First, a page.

A Rare Early Map of Brazil.
Fine example of Johannes Metellus's rare map of Brazil, based upon the map of Cornells Wytfliet.
In 1597 Cornelis van Wytfliet published his Augmentum to Ptolemy's Geography. The purpose was to provide a systematic description of the Americas, a part of the world unknown to Ptolemy. Wytfliet dedicates his work to Philip III of Spain. The book is a history of the New World to date, recording its discovery, natural history, etc. Wytfliet includes nineteen maps, one of the world and eighteen regional maps of the Americas.
The year after the the publication of Wytfliet's work, Johannes Metellus published a rare set of maps of the Americas, based upon Wytfliet's work.
While the Wytfliet map appears on the market, the Metellus map is very rare. This is the first example we have ever offered for sale.
Johannes Matalius Metellus, also known as Jean Matal or Johannes Metellus Sequanas, was born in Poligny, Burgundy, France in ca. 1517. A humanist scholar, he was a polymath devoted to cartography, geography, law, paleography, and antiquarianism. Late in life he published a series of atlases; all his maps and atlases are rare and highly sought-after.
Matal was educated at Dole, Freiburg, and several Italian institutions. At Bologna, he met Antonio Agustín, a Spanish legal scholar, who recruited Matal to be his secretary. Together, the men researched ecclesiastical law, with an especial emphasis on Roman legal manuscripts, with trips to Venice, Florence, and elsewhere in Italy to study codices. In 1555, the two traveled to England to meet with Queen Mary on a mission for the Church.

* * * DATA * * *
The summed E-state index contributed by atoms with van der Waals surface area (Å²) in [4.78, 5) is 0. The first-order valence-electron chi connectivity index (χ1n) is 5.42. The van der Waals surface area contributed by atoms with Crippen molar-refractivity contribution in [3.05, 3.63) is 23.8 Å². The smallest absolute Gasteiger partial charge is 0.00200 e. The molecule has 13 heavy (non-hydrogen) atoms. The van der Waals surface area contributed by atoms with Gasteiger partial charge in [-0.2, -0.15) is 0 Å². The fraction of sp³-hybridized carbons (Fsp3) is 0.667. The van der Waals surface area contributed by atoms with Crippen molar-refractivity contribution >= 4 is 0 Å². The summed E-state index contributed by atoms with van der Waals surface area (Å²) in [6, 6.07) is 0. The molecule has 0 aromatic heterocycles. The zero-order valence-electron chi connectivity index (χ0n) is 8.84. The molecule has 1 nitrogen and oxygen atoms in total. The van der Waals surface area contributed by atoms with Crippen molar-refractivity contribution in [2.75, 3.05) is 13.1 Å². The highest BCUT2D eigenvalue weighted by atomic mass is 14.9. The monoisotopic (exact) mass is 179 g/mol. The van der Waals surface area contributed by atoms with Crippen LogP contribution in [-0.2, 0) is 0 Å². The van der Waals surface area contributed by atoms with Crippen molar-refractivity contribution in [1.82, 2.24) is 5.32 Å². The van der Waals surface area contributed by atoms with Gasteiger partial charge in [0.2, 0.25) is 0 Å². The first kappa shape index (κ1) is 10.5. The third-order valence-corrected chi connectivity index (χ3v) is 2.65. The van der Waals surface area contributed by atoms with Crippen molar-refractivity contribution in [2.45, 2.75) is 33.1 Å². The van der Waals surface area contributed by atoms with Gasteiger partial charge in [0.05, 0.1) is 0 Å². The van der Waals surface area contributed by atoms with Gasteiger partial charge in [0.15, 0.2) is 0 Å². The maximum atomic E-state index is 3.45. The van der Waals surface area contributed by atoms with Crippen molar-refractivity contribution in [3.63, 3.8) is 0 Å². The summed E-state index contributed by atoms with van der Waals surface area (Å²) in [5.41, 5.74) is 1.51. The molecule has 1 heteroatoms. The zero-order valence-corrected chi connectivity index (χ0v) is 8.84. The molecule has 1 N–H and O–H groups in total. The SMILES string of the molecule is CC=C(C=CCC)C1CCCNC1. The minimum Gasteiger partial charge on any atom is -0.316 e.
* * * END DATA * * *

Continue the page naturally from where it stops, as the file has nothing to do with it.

After leaving his employment with Agustín, Matal traveled in the Low Countries and eventually settled in Cologne. There, he mixed with other savants, including especially Georg Cassander and Pedro Ximénez. It was in Cologne that Matal began his serious interest in mapmaking. He contributed to Braun and Hogenberg’s Civitae Orbis Terrarum; Georg Braun described him in glowing terms, “vir omni scientiarum genere praestans"—"a man outstanding in every form of knowledge."
Late in life, Matal began preparing a set of maps of the entire world. In 1594, he published an atlas of France, Austria, and Switzerland (39 maps), in 1595 an atlas of Spain (10 maps), and, posthumously, an atlas of Italy (37 maps), and one of Germany and the Netherlands (55 maps). Many of these maps were combined and augmented into atlases of Europe, Asia, Africa, the Americas, and the world’s islands. In 1602, a compendium work showcased all of these previous works called Speculum Orbis Terrae; this atlas was well received by contemporaries like Walter Raleigh and is very rare today. Many of these maps and atlases were released after his death in 1598, they were finished by his friend and fellow mapmaker Conrad Loew (Matthias Quad).